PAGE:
• “I would have expected it to understand enterprise software enough…” And frankly, I would have expected an editor to understand journalism enough to at least attempt a fair and unbiased story. It’s disappointing, really. Andrew has struck me as a pretty nice and intelligent guy (we’ve chatted over email), but this piece clearly falls way short on a number of levels.
  • “… not to ship a compiler with defects that hang a valid program.” Let’s get to the next paragraph to get into this one.

Andrew’s next paragraph reveals some disturbing analysis:

The problem, from what is known so far, derives from a command-line optimization switch on the Java compiler. This switch incorrectly optimized loops, resulting in the various reported errors. In Java 7, this switch is on by default, while it was off by default in previous releases. Regardless of the state of the switch, the resulting optimizations were not tested sufficiently.

This is a curious problem, because compilers are one of the most demonstrably easy products to test. Text file, easily parsed binary file out. Or earlier in the compilation process: text file in, AST out. The easy generation of input and the simple validation of output make it possible to create literally tens of thousands of regression tests that can explore every detail of the generated code in an automated fashion. These tests are known to be especially important in the case of optimizations because defects in optimized code are far more difficult for developers to locate and identify. The implicit contract by the compiler is that going from debug code during development to optimized code for release does not change functionality. Consequently, optimizations must be tested extra carefully.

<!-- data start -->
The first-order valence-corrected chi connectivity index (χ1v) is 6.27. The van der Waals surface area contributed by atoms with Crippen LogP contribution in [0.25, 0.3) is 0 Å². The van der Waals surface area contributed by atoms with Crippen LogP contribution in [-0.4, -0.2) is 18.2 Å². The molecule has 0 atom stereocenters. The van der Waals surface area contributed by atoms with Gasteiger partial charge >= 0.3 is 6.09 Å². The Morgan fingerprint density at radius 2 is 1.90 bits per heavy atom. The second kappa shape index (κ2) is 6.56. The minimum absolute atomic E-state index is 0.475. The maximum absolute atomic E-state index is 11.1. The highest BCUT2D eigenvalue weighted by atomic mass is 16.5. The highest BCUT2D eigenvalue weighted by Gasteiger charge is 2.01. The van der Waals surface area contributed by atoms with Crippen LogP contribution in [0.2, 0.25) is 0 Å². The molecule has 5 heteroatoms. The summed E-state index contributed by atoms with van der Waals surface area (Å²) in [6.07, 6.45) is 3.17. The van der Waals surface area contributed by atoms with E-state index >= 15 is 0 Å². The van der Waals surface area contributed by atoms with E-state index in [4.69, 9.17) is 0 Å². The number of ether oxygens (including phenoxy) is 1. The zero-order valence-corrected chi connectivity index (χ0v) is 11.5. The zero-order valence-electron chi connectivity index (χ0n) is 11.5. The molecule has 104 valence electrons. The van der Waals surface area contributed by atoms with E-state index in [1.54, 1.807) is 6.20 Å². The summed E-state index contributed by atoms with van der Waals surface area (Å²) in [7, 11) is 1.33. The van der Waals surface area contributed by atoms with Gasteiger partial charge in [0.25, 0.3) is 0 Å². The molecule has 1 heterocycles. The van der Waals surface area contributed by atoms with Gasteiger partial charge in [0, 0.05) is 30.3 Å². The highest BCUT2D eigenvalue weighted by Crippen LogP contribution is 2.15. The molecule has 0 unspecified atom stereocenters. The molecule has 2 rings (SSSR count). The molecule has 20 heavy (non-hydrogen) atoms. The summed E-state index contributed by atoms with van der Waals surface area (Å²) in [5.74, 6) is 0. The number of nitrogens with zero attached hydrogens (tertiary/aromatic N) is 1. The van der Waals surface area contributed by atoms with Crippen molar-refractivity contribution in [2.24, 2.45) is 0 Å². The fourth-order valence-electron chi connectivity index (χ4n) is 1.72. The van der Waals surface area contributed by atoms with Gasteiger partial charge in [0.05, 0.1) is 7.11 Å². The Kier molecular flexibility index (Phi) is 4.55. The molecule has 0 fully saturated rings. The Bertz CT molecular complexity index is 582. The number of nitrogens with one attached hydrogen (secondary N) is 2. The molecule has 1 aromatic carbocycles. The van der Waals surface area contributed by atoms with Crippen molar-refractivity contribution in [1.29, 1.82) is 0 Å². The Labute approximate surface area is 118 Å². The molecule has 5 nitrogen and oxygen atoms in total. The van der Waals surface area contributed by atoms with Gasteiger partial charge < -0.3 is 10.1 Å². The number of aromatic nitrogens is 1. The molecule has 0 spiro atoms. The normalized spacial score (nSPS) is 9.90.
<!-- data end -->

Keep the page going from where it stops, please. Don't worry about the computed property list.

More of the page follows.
Actually, no, the problem, according once again to the Solr mailing list entry, is with the hotspot compiler, not with the compiler itself. Andrew demonstrates a shocking lack of comprehension with this explanation: JIT compilation is nothing like traditional compilation (unless you hyperfocus on the optimization phases of the traditional compiler toolchain), and often has nothing to do with ASTs and so forth. In short, Andrew saw “compiler” and basically leapt to conclusions. It’s a sin of which I’m guilty of as well, but damn, somebody should have caught this somewhere along the way, including Andrew himself—like maybe contacting Oracle and asking them to explain the problem and offer an explanation?